The A-levels debacle has laid bare the stark reality of relying on algorithms to make important decisions.
Between the results being announced and the government’s U-turn four days later, public outrage had reached a fever pitch at the idea that an individual could have their life chances limited because of the results other people had achieved in previous years. It was rightly considered scandalous.
Now the government has changed its mind on using an algorithm for A-levels and GCSEs —but that doesn’t mean the problem has gone away.
Algorithms are used every day, across countless areas of life. Securing a dream job, being offered a certain insurance premium, receiving a prison sentence, and even finding “the one” — every day, decisions that seriously affect the course of people’s lives are in part being written by algorithms, with all the hidden biases that entails.
Given how artificial intelligence (AI) technology is increasingly assuming so much authority in our society, it is crucial that those in charge thoroughly analyse the data going into these algorithms to reduce the risk of human bias creeping in. Otherwise, the consequences can be severe — and unjust.
Take CV screening in recruitment. Technology that was intended to strip human prejudice out of hiring can have the opposite effect, with reports of algorithms that favour men, based on incomplete past data that suggests female candidates are less qualified than their male counterparts. Such biased screening can even suggest lower starting salaries for female candidates based on lower expectations of their value.
Or look at law and order. Predictive analytics in policing has recently been called into question with concerns that it unfairly “identifies” racially-biased criminality. AI is learning from past policing behaviour: if, historically, more young black men have been stopped by police, then facial recognition systems will be programmed to suggest that more should be stopped, searched and convicted in future, leading to overt discrimination within the criminal justice system.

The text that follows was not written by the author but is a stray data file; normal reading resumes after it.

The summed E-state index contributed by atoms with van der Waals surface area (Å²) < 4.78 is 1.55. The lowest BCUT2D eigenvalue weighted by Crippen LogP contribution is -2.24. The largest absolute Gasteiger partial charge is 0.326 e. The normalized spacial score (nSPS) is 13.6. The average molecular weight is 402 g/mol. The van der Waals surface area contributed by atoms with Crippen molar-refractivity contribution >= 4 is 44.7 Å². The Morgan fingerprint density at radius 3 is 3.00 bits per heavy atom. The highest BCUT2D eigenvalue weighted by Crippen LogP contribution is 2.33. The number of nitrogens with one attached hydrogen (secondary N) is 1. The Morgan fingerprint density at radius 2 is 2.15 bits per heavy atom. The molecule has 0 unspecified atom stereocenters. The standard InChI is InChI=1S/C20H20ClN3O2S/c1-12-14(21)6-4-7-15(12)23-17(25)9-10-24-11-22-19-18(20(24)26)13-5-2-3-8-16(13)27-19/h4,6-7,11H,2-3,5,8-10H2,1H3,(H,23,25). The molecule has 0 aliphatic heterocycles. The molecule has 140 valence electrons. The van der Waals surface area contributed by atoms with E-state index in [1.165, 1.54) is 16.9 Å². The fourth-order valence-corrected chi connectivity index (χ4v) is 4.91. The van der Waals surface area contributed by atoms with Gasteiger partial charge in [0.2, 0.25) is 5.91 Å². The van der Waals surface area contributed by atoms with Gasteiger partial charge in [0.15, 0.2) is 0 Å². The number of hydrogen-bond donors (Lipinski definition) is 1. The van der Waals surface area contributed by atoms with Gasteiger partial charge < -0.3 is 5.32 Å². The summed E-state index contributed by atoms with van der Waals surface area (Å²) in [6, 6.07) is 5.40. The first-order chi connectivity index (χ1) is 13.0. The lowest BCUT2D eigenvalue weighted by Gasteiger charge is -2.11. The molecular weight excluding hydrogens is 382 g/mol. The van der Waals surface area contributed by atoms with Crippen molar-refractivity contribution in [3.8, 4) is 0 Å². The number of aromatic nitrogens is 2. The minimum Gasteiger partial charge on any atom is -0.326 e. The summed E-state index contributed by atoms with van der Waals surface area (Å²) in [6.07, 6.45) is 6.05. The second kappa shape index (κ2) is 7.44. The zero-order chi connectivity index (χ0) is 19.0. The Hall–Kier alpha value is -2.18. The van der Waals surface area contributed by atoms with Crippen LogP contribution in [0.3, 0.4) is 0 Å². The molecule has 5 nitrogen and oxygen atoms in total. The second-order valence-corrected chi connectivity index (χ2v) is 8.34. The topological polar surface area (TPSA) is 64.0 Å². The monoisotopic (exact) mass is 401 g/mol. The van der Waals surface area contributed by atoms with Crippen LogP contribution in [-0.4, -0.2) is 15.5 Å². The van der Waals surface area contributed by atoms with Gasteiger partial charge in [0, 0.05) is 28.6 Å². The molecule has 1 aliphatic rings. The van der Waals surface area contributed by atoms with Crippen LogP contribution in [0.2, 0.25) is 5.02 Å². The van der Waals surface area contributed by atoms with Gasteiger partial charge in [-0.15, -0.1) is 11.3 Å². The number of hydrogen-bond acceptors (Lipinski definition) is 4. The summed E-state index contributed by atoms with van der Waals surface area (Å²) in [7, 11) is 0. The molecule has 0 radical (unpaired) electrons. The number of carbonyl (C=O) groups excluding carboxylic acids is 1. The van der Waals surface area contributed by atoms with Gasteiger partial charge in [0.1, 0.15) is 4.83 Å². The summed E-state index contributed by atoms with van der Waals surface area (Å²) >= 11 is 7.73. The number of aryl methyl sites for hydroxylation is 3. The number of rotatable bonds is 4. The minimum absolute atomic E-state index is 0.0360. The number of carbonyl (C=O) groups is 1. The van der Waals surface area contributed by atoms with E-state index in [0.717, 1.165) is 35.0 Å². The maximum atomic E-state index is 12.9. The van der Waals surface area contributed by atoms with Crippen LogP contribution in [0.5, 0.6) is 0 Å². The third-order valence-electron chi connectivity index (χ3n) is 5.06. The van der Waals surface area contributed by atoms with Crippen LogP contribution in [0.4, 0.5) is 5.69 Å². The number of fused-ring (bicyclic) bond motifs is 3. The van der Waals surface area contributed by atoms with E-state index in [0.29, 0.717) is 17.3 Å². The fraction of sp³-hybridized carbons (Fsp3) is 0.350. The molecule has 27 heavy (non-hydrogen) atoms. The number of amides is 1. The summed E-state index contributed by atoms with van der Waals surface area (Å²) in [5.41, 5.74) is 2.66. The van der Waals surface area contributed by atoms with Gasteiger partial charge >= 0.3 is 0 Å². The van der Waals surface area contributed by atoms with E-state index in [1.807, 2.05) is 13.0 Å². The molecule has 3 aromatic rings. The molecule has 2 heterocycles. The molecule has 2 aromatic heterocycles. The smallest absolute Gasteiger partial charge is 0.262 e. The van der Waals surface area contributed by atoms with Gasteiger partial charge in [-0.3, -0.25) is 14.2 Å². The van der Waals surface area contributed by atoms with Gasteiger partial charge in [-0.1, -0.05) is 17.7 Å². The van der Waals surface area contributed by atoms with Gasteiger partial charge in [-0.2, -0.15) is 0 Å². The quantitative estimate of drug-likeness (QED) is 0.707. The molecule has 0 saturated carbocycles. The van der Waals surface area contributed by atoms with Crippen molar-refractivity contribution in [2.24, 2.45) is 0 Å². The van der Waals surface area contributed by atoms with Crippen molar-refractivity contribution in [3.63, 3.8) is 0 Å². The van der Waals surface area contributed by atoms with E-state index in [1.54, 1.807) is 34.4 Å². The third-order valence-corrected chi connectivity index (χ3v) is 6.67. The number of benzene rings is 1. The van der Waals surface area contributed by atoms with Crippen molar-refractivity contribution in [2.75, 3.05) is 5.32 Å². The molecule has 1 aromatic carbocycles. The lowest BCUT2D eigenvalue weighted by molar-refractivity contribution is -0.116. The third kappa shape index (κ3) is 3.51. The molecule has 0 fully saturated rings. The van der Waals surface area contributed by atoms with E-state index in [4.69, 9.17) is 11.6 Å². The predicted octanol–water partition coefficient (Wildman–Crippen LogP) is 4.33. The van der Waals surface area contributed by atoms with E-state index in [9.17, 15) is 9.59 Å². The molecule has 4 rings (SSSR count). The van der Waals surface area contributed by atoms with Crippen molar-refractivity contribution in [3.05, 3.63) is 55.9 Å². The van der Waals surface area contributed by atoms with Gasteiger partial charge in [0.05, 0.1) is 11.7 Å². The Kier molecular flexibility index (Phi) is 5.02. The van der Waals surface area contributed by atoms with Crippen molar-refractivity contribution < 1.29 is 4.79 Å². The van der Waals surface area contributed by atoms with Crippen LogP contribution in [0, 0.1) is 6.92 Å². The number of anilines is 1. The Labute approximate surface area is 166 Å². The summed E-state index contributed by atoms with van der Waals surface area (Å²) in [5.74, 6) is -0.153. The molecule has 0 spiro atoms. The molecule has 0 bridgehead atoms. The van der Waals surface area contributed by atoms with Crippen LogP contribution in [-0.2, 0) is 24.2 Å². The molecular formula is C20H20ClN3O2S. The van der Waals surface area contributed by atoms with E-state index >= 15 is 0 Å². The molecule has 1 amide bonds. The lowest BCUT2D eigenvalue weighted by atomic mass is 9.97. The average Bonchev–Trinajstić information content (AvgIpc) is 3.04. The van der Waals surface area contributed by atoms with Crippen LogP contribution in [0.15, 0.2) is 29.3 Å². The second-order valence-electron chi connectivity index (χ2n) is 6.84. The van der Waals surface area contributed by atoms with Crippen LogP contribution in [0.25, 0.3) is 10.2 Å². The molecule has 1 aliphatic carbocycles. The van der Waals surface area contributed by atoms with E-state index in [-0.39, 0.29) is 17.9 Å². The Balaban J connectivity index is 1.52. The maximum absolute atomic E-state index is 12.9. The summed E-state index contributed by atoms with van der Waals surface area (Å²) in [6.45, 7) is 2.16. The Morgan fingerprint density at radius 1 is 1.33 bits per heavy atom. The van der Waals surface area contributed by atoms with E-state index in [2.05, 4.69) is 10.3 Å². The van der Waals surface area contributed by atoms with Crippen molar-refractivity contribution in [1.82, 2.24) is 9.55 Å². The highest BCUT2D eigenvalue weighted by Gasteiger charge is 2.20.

Further down the line, this kind of racial profiling leads to huge social impacts for certain societal groups. Algorithms are hardly to blame, having been programmed by developers to typecast criminals by appearance. Responsibility lies with the people who designed them and fed them data.
In a more conscious way, we’re increasingly relying on AI to form new social connections and even relationships. Most modern dating apps now use an algorithm to suggest connections with people it assumes have similar interests, theoretically making the search for love more personalised and efficient. This too has its drawbacks, driving us to interact with a narrower and more uniform pool of people overall.
Cultural, class and race prejudices already seep into everyday life, from deciding which individuals have bank loan applications accepted to driving up the cost of their insurance premiums. Far from eliminating bias, AI is perpetuating it.
Worse still, we tend to trust a decision more if it comes from a computer rather than a person, and are less likely to question how it was reached. But as the exam grading fiasco has revealed, blindly following algorithms — especially when it comes to government decision-making — is a recipe for discrimination.
That is not to say we should steer clear of this technology and its potential entirely. But if we don’t want AI to become another tool of inequality, historic bias must be counterbalanced when input into an algorithm.
On its own, AI does not have the capacity to judge biases such as social privilege, race, gender, educational advantage or regional differences. It falls to institutions and organisations using the technology to ensure that algorithms are trained with well-balanced data from the outset and that their capabilities are regulated and developed by a diverse team with varied perspectives.
Rather than making far-reaching and final decisions in people’s lives (“computer says no”), AI should be used as a suggestive tool, offering us potential outcomes that are then cross-referenced with social factors and carefully considered by those at the top who can add a human perspective. A hybrid approach of AI and human intervention is imperative for a just society.
The lesson from the A-levels scandal is clear. If we don’t start rethinking our use of AI technology now, we will soon find increasingly crucial aspects of our lives decided by algorithms, just as unfair as the one that gave a straight-A student a D.
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